In 1949, a swept wing version of the F-84 was created with the hope of bringing performance to the level of the F-86. The last production F-84E was fitted with a swept tail, a new wing with 38.5 degrees of leading edge sweep and 3.5 degrees of anhedral, and a J35-A-25 engine producing 5,300 pound-force (23.58 kN) of thrust. The aircraft was designated XF-96A. It flew on 3 June 1950 with Otto P. Haas at the controls. Although the airplane was capable of 602 knots (693 mph, 1,115 km/h), the performance gain over the F-84E was considered minor. Nonetheless, it was ordered into production in July 1950 as the F-84F Thunderstreak. The F-84 designation was retained because the fighter was expected to be a low-cost improvement of the straight-wing Thunderjet with over 55 percent commonality in tooling.
In the meantime, the USAF, hoping for improved high-altitude performance from a more powerful engine, arranged for the British Armstrong Siddeley Sapphire turbojet engine to be built in the United States as the Wright J65. To accommodate the larger engine, YF-84Fs with a British-built Sapphire as well as production F-84Fs with the J65 had a vertically stretched fuselage, with the air intake attaining an oval cross-section. Production delays with the F-84F forced the USAF to order a number of straight-wing F-84Gs as an interim measure.
Production quickly ran into problems. Although tooling commonality with the Thunderjet was supposed to be 55 percent, in reality only fifteen percent of tools could be reused. To make matters worse, the F-84F utilized press-forged wing spars and ribs. At the time, only three presses in the United States could manufacture these, and priority was given to the Boeing B-47 Stratojet bomber over the F-84. The YJ65-W-1 engine was considered obsolete and the improved J65-W-3 did not become available until 1954. When the first production F-84F finally flew on 22 November 1952, it differed from the service test aircraft. It had a different canopy which opened up and back instead of sliding to the rear, as well as airbrakes on the sides of the fuselage instead of the bottom of the aircraft. The aircraft was considered not ready for operational deployment due to control and stability problems. The first 275 aircraft, equipped with conventional stabilizer-elevator tailplanes, suffered from accelerated stall pitch-up and poor turning ability at combat speeds. Beginning with Block 25, the problem was ameliorated by the introduction of a hydraulically powered one-piece stabilator. A number of aircraft were also retrofitted with spoilers for improved high-speed control. As a result, the F-84F was not declared operational until 12 May 1954.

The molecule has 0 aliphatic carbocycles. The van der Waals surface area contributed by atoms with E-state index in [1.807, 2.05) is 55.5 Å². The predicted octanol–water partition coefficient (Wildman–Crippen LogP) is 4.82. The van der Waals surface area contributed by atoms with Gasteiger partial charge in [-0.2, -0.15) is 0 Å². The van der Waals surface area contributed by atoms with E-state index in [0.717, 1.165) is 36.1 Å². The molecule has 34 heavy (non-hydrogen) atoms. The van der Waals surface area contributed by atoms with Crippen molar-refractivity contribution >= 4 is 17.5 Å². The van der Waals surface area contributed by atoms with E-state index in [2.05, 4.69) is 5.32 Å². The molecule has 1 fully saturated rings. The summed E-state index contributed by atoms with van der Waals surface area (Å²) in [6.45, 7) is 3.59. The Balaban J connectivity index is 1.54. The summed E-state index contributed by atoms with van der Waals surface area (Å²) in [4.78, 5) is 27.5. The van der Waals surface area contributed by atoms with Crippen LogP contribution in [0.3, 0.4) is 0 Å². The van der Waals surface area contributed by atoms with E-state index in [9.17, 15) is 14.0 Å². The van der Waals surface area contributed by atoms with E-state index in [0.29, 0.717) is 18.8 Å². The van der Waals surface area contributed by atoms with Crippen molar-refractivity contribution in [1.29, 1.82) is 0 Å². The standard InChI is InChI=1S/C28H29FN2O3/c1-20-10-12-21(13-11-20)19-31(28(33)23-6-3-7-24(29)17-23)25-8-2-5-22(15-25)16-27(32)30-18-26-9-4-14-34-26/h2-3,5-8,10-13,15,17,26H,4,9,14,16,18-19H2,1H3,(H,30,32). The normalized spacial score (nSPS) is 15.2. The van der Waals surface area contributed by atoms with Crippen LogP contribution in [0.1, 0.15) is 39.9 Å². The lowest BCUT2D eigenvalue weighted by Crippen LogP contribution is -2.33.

The second YF-84F prototype was completed with wing-root air intakes. These were not adopted for the fighter due to loss of thrust. However, this arrangement permitted placement of cameras in the nose and the design was adopted for the RF-84F Thunderflash reconnaissance version. The first YRF-84F was completed in February 1952. The aircraft retained an armament of four machine guns and could carry up to fifteen cameras. Innovations included computerized controls which adjusted camera settings for light, speed, and altitude, a periscope to give the pilot better visualization of the target, and a voice recorder to let the pilot narrate his observations. Being largely identical to the F-84F, the Thunderflash suffered from the same production delays and engine problems, delaying operational service until March 1954. The aircraft was retired from active duty in 1957, only to be reactivated in 1961, and finally retired from the ANG in 1972.
Several modified Thunderflashes were used in the FICON project.